New Orleans CityBusiness
While the deaths have sent a strong message to construction companies to review safety policies and constantly update their equipment, Morton and other industry experts say there’s only so much they can do.
“I don’t want to say that this sort of thing is expected, because that is by no means our view,” said Morton, safety manager with Kansas City, Mo.-based Massman Construction Co., one of three companies working on the Huey P. Long Bridge.
“But even the best organizations with the best safety programs still cannot foresee every second of every movement of every individual worker,” Morton said.
In June, two men from the Kiewit/Massman/Traylor joint venture working on the Huey P. project fell 80 feet to their deaths after the rebar cage they were working on gave way. At the time of the accident, the men were working on the West Bank of the Mississippi River on a section of the bridge.
The deaths came on the heels of two other fatal accidents on the Twin Span project, both involving workers from New Orleans-based Boh Bros. Construction Co. In January, a 65-year-old crane operator working on the Twin Span fell to his death in Lake Pontchartrain from an unbalanced crane. And in October, a construction foreman on the Twin Span fell 30 feet into the lake and died when a girder he was working from collapsed. Nine other workers also fell into the water in the accident but survived.
It’s too early to say how national statistics will reflect these and other high-profile accidents, including a series of crane-related fatalities in Houston, New York, Miami and Las Vegas that made headlines in 2008.
But statistics showed job sites were somewhat less dangerous in 2007, when the number of construction-related fatalities fell to 1,239 from 1,297 the previous year, according to the most recent figures available from the U.S. Bureau of Labor Statistics. Louisiana mirrored that trend, with 25 construction deaths in 2007 compared to 31 the previous year.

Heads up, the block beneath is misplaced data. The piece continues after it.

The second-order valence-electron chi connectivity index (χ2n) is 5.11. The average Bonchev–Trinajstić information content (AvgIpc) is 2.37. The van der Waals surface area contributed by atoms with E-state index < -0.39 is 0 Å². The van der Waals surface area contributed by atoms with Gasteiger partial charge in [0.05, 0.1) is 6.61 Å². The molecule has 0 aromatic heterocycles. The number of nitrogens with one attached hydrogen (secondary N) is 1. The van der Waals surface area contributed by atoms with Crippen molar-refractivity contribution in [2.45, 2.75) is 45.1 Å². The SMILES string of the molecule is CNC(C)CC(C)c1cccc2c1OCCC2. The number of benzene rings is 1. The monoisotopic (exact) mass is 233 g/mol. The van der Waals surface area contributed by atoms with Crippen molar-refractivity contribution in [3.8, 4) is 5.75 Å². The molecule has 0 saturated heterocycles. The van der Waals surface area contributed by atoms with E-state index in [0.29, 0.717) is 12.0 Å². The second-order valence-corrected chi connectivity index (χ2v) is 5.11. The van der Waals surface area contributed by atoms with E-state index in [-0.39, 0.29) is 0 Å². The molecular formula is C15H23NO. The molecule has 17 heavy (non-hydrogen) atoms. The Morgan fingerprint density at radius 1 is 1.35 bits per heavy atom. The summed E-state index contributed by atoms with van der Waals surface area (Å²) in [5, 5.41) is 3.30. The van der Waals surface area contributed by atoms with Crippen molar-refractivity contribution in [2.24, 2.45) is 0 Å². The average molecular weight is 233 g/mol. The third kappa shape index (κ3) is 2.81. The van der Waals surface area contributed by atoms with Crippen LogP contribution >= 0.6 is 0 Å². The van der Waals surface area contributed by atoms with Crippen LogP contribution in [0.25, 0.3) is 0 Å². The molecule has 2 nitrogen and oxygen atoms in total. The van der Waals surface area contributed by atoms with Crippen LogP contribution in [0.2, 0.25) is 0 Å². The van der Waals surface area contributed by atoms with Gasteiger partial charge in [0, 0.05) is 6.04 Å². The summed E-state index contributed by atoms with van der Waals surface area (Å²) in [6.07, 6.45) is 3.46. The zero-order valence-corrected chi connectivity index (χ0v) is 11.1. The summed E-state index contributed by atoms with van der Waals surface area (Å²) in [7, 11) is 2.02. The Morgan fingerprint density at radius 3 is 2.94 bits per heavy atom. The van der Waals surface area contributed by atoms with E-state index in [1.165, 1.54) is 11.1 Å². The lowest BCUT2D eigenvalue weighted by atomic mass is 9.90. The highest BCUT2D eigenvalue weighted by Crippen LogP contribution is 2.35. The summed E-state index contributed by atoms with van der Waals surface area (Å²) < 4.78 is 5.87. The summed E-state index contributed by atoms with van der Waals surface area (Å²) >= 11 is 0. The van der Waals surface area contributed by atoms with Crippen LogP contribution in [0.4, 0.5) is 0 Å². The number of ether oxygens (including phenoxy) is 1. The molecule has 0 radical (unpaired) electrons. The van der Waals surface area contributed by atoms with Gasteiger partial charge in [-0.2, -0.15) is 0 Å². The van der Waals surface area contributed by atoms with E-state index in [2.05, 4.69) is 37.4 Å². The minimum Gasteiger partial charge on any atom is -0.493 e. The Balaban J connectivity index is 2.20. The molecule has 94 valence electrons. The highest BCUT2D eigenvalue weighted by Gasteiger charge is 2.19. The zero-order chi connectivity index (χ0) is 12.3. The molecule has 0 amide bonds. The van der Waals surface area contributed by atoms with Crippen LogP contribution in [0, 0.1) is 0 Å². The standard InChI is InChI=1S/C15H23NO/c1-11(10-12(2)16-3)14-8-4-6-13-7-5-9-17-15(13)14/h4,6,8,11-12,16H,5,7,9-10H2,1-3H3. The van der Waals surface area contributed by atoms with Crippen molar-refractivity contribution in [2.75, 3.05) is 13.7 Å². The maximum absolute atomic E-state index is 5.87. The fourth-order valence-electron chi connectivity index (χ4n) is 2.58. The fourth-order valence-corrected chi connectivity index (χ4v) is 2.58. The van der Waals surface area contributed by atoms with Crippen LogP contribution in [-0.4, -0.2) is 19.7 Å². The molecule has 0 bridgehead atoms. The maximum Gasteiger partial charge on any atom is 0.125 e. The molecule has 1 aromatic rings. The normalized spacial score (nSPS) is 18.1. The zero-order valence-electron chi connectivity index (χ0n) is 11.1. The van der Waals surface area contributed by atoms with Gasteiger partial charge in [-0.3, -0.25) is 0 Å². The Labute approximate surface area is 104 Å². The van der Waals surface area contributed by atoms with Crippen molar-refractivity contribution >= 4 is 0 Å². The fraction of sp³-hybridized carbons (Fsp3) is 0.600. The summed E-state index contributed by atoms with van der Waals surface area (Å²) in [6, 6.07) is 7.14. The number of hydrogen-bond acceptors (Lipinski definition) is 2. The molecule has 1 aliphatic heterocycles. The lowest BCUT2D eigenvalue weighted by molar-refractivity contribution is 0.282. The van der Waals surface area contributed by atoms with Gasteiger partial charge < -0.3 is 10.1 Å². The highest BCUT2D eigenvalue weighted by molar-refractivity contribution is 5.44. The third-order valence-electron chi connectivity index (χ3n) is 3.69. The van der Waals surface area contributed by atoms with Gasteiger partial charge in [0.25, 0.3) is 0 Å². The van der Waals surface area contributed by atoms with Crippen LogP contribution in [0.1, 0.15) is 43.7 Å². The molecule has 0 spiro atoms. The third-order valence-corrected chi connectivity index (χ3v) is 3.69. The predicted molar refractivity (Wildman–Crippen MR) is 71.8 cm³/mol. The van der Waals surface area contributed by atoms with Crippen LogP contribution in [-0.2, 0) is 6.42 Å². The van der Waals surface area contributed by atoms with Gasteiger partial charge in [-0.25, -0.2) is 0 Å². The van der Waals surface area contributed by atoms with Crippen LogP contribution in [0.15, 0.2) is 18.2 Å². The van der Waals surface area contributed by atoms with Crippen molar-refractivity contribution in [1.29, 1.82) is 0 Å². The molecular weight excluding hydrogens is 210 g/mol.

Rusty Shelton, corporate safety and health director for Boh Bros., said the industry’s accidents in Louisiana and Mississippi have been trending downward for a long time.
“But even so, you never stop wondering how you can make things better and more safe, and that is an effort that is only redoubled when something does go wrong,” he said.
Such deaths, says Indira Parrales, communications manager with the Louisiana TIMED Program, which is paying for the $1.25 billion widening of the Huey P. Long Bridge, “are of course very, very sad, but they once again serve to remind everyone that this is a dangerous business — there is no two ways about it.”
With an increase in construction projects nationwide, the Occupational Safety Health Administration is adding more inspectors to make sure construction sites are complying with federal safety standards, said Elizabeth Todd, acting regional director for public affairs in OSHA’s Region 6, which includes Louisiana.
“It’s part of OSHA’s initiative to reduce the number of accidents and keep our workers in a safer workplace environment.”
Jeff Arnold, risk manager for Traylor Brothers Inc. of Evansville, Ind., part of the Huey P. and Twin Span joint venture projects, said safety is “a daily process” for the company.
“We have meetings every day,” Arnold said. “We start the shift with a stretching program as well as going over specific safety issues that are going to come up with each crew. We have safety professionals at each job and they monitor equipment. It is not just a daily process, but really an hourly process.”
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